Archbishop Williams, a life remembered
BOSTON -- The remarkable life and times of John Joseph Williams, bishop and later archbishop of Boston from 1866 to 1907 came to an end a century ago this week. The venerable and much-beloved archbishop died on Aug. 30, 1907 at the rectory attached to the Cathedral of the Holy Cross. His death at the age of 85 saddened the city and marked the end of an era of great growth in the history of the Archdiocese of Boston. With appropriate ceremonies, the laying in state and funeral Mass took place in the great cathedral the following week. It was fitting for interment to take place in the Holy Cross Cathedral crypt alongside his predecessor, Bishop John B. Fitzpatrick and Father Patrick F. Lyndon, vicar general at the time of the construction of the present cathedral in the 1870s.
Archbishop Williams was a genuine Bostonian, born of Irish immigrant parents downtown near the original cathedral on Franklin Street on April 27, 1822. His parents were married at the cathedral and he was baptized there. After his ordination in Paris on May 10, 1845, he returned home to Boston and helped out for a time in the suburbs. In the summer of 1846, he took charge of the Cathedral Sunday School. Nine years later, in 1855, he was appointed rector of the cathedral. At a centennial celebration of the original Holy Cross Cathedral in April 1903, Archbishop Williams, grateful to have lived to see the event, pointed out his long attachment to the original cathedral. The structure was demolished in the years following the Civil War.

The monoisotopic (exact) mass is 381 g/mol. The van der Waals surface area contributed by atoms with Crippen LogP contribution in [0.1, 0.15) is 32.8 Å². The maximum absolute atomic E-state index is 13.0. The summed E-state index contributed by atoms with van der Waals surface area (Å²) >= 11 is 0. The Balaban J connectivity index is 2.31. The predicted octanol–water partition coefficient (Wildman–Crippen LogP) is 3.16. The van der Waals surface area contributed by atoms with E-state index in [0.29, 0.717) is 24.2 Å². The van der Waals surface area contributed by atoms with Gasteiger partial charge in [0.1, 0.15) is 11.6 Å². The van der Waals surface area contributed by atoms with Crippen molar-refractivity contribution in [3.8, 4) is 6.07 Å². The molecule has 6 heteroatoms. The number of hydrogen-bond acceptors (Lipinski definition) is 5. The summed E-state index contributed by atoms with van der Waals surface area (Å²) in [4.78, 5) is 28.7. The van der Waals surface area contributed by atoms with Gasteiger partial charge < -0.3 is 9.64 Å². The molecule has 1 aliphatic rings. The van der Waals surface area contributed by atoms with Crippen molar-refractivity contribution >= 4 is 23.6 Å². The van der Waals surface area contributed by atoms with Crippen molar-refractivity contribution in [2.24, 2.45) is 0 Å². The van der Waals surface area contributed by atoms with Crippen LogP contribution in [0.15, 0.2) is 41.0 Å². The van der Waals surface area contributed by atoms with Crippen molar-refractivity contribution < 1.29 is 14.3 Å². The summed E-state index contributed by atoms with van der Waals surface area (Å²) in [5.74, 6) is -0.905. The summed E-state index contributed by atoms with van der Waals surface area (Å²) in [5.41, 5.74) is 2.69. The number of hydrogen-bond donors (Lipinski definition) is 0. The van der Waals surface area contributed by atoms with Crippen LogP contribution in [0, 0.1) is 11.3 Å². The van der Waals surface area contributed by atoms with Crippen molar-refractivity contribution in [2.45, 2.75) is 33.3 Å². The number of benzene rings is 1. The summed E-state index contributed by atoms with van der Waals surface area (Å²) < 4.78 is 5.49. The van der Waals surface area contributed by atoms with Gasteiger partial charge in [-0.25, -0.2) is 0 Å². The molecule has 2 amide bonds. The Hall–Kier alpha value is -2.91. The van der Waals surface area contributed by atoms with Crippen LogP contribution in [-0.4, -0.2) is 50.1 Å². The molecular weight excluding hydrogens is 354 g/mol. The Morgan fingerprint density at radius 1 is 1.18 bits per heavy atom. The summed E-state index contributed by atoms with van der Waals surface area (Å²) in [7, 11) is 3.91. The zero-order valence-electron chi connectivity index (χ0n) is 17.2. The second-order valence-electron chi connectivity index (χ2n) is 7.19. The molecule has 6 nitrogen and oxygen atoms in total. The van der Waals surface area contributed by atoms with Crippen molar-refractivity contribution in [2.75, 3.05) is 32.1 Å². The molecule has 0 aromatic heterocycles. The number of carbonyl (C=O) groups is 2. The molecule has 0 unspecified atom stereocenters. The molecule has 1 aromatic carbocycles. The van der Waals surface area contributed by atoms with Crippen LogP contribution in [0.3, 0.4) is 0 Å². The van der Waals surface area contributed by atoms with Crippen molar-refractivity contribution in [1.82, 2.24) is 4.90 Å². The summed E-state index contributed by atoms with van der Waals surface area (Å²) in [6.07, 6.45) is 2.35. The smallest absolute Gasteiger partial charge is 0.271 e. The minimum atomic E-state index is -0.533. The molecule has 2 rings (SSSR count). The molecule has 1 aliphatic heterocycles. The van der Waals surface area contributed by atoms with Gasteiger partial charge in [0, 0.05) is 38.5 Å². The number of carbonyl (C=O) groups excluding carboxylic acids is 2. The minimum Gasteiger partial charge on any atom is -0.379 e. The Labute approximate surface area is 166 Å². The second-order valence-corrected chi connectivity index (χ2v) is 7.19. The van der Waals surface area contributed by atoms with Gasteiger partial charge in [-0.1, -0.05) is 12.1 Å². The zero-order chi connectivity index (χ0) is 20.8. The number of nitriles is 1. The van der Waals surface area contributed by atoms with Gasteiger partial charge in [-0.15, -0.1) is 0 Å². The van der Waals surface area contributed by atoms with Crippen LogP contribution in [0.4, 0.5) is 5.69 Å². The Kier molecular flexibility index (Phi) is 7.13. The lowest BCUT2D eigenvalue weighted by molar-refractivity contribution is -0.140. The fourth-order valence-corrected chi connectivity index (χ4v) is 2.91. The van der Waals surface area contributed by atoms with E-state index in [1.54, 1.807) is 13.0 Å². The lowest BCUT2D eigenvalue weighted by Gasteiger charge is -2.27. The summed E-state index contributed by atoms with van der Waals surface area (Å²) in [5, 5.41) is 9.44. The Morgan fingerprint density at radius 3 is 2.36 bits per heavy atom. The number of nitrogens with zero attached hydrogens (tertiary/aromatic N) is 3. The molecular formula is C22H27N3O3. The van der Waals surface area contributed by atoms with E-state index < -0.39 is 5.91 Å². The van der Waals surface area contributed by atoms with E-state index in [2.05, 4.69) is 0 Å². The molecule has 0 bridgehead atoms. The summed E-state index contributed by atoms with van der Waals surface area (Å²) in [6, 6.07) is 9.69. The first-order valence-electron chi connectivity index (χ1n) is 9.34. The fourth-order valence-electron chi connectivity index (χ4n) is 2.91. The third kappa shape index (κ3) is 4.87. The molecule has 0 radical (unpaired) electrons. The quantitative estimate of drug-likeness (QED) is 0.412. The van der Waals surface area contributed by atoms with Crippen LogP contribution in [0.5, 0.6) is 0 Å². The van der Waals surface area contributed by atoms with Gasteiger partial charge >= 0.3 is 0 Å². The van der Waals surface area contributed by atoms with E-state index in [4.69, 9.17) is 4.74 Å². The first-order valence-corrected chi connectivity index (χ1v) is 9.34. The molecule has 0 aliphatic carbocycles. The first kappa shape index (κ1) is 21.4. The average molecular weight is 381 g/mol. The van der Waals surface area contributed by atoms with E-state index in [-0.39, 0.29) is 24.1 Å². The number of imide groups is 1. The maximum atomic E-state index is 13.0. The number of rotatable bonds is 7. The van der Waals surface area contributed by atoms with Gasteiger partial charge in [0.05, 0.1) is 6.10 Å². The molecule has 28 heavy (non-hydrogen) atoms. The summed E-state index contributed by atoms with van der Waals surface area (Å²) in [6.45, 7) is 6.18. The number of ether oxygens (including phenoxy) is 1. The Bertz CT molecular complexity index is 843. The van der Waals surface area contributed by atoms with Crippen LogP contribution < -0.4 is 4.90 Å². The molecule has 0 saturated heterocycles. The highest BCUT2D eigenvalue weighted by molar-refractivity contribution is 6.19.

Taking charge of the archdiocese following the death of Bishop Fitzpatrick on Feb. 13, 1866, he was ordained bishop at the old St. James Church on March 11, 1866. A major priority was building a new cathedral. On his birthday, April 27, 1866, ground was broken at the South End site. The cornerstone was laid the following year on Sept. 13. Prior to the dedication of the cathedral on Dec. 8, 1875, another notable event took place on May 2, 1875: the conferral of the pallium making him the first archbishop of Boston with New England as his province.
The archbishop’s death occurred as the archdiocese was approaching its centennial year in 1908. A century later, our archdiocese today is preparing for its bicentennial celebration and we remember the great accomplishments of Archbishop Williams. In Bates Hall at the Boston Public Library, the archbishop is remembered in a bronze bust.